Day 10: Action in Both Houses on Education Bills
by Jim Puckett on 2/2/2010

As the 2010 session of the General Assembly reached the one-quarter mark, both the House and Senate passed education-related bills on this 10th day.  As predicted, the House approved four education bills:

HB 905 Extends the sunset provision on the capital outlay law to June 30, 2015;

HB 906 Extends for three years the deadline for notification of certificated personnel of the intention to issue contracts to May 15

HB 907 Allows a school to qualify for middle school funding even if one or more of grades 6, 7, or 8 is housed in a separate facility

HB 923 Provides that educators working on a leadership certificate as of April 1, 2009 who finish that program by July 1, 2013 to receive pay on the leadership certificate even in not working in a leadership position

The Senate passed SB 319 which expands the definition of textbook to include computer hardware and technical equipment used to support the use of nonprint content.

Committee action:

The House Non-Civil Judiciary subcommittee gave a do pass to HB 927.  The bill expands the definition of bullying, requires local systems to adopt policies that prohibit bullying in grades K-12, authorizes local boards to transfer a student who has committed bullying offenses to another school, and requires the Department of Education to develop a model policy related to bullying.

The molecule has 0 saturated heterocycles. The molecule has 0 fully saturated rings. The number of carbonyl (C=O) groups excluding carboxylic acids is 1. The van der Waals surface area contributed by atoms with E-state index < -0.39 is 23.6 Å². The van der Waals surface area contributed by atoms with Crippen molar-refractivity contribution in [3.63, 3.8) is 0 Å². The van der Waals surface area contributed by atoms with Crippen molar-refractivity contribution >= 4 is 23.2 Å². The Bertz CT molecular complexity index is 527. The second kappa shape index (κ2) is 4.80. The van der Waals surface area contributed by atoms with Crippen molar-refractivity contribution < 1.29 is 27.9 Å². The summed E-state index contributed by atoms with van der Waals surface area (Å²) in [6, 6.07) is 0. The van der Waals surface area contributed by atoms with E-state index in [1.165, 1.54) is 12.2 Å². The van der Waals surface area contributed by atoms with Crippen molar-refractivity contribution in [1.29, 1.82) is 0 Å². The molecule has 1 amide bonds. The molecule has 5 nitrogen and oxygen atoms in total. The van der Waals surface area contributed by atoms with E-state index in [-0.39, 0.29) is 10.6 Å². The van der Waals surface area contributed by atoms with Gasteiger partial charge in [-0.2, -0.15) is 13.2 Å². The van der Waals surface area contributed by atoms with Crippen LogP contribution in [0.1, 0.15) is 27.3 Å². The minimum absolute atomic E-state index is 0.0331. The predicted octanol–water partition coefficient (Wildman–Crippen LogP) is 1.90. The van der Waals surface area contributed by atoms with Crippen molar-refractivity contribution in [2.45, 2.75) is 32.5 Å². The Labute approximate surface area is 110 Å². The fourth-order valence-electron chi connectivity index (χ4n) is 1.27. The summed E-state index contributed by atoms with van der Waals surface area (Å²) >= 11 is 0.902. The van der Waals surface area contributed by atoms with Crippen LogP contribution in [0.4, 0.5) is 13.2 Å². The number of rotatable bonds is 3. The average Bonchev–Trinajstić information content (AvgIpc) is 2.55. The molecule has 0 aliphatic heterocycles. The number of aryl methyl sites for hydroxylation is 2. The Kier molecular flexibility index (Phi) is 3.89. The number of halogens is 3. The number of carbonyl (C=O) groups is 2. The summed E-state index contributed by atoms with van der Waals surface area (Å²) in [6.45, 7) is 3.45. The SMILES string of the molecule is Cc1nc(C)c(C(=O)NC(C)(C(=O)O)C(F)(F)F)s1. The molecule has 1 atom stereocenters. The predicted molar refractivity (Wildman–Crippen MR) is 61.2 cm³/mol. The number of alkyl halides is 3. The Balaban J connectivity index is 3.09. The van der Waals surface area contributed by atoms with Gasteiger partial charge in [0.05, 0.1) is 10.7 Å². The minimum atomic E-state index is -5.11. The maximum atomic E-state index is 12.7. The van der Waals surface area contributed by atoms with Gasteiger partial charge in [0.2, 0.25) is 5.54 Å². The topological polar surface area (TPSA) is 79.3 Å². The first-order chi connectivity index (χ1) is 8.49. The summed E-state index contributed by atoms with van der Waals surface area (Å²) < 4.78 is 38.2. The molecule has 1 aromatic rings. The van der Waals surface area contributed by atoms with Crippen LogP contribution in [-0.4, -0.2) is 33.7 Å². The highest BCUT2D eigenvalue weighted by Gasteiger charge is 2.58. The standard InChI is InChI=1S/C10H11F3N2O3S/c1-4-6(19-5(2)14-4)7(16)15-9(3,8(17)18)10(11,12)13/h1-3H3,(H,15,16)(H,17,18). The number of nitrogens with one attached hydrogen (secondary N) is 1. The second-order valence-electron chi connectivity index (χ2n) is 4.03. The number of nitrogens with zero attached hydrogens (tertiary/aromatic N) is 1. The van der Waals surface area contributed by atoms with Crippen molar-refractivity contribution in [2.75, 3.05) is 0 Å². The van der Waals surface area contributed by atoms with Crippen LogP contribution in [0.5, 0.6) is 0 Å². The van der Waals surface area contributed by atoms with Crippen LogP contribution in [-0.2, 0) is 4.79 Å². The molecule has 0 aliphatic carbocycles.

The Senate Committee on Education and Youth held hearings on SB 299 which lessens the legal penalty for juveniles who bring weapons other than firearms to school, and SB 332 which requires local districts to report annually to the Department of Education actions taken against students that have brought weapons to school.

The Committee also held a lengthy discussion on potential legislation that would provide flexibility to local school systems during this time of budget difficulties, particularly as related to the impact of such legislation on state standards and SACS accreditation.  Clara Keith and Andrew Broy answered questions from the state perspective and Mark Elgart answered questions from the SACS perspective.  Each indicated that schools would be monitored for "substantive change" in the quality of educational services offered and student achievement results.

Upcoming committee meetings:

Thursday, February 4
1:00 p.m. House Education Committee, 506 CLOB -- SB 84 School governance; HB 908 flexibility in expenditure controls and 20 day program expenditures
1:00 p.m.  Senate Education and Youth Committee, 310 CLOB -- Agenda TBA
1:30 p.m. House Non-Civil Judiciary Committee, 132 Capitol  -- HB 927, anti bullying.